When you really think about it, the definition of risk is simply the potential for something to go wrong.
The role of someone in risk management isn’t simply to churn out 200-page policy documents or to compile overtly complicated OH&S procedures that no one will ever read, despite these formal documents certainly having a place. Primarily their role is to keep their employees safe throughout their day at work, so that they can return the following day.
So why is it that so many fleet managers overcomplicate or neglect safety in the mobile workplace? What follows is a balanced plan that can easily be adopted by any fleet operation to safely manage risk and to protect the entire organisation.
As fleet professionals, we need to focus on teaching our employees from the ground level up to try and make genuine changes within the workplace.
Establish the risk
Utilising the right people to develop the purpose, objectives, and scope is vital for any risk management plan. Fleet managers might be able to assemble a team of the most highly skilled risk managers, but if they aren’t suitable for the context of your organisation their efforts will largely be wasted. Work with those that know your fleet needs and the risks that will be associated with your operations.
Identify hazards to describe the risks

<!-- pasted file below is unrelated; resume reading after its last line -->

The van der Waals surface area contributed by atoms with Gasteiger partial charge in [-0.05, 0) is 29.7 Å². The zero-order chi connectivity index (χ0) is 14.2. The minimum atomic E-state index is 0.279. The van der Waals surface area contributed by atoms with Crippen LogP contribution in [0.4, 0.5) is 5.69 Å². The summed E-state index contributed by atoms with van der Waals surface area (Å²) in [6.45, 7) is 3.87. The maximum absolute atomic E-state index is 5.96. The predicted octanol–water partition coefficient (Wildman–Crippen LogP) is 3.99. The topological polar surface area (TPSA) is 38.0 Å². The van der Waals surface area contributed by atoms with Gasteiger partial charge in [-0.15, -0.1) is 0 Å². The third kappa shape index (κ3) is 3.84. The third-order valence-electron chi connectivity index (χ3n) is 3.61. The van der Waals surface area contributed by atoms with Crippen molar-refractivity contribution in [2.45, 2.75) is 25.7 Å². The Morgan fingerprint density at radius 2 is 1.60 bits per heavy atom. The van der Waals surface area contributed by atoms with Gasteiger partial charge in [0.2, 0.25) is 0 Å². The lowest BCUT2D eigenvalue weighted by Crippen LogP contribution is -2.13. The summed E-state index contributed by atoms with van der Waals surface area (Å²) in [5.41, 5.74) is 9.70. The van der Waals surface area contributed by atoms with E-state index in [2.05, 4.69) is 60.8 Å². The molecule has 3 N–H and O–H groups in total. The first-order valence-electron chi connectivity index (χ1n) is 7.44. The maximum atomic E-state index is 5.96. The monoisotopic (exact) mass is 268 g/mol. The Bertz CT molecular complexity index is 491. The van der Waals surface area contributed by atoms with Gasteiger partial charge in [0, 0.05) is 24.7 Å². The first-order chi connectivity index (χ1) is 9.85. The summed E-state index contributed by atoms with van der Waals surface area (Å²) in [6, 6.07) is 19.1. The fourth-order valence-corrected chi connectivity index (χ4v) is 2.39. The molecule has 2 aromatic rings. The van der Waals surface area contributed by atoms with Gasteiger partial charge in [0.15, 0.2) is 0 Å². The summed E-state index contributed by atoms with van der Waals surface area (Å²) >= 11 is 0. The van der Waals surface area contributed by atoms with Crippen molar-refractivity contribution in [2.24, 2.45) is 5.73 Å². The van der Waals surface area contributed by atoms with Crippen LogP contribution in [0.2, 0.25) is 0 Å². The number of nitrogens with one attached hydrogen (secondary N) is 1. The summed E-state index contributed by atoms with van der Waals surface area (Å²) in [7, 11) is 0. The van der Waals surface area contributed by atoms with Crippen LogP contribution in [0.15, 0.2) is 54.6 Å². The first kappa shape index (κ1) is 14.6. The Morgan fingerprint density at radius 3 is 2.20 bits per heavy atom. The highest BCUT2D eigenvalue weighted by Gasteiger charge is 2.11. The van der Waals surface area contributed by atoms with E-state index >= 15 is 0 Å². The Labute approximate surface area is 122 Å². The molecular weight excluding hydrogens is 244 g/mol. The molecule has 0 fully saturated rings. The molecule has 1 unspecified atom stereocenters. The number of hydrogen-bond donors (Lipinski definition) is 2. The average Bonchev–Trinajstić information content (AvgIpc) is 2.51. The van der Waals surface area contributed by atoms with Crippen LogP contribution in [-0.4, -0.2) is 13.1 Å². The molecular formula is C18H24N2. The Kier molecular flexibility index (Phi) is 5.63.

Risks can be mitigated by first looking at hazards as the main source of your problems. Poorly serviced brakes on your fleet vehicles would be seen as a hazard that could lead to the risk of one of your employees being in a severe accident. Taking the time to consider all hazards will drastically reduce the number of risks within your fleet.
Translate risks into causation
Once you have considered the number of risks, fleet managers need to consider the probability of occurrence and to anticipate the consequences. What are the chances that your fleet vehicles will get damaged given they are parked in narrow car parking spaces? How much is that downtime affecting your operation’s overall productivity?
Select and implement treatments
Your organisation should be aiming to change your overall risk position to a status of ALARP – as low as reasonably possible. Implementing global procedures such as mandatory safe driver training, purchasing safer vehicles and encouraging employee buy-in to your fleet operations can have a drastic effect in minimising risk.
On the whole, workplace risk is mitigated by a systematic approach to putting barriers in place to stop occurrence and/or to reduce consequence. Whether you are working in fleet management directly or handling other forms of risk management there is no simpler way to improve the safety of your organisation.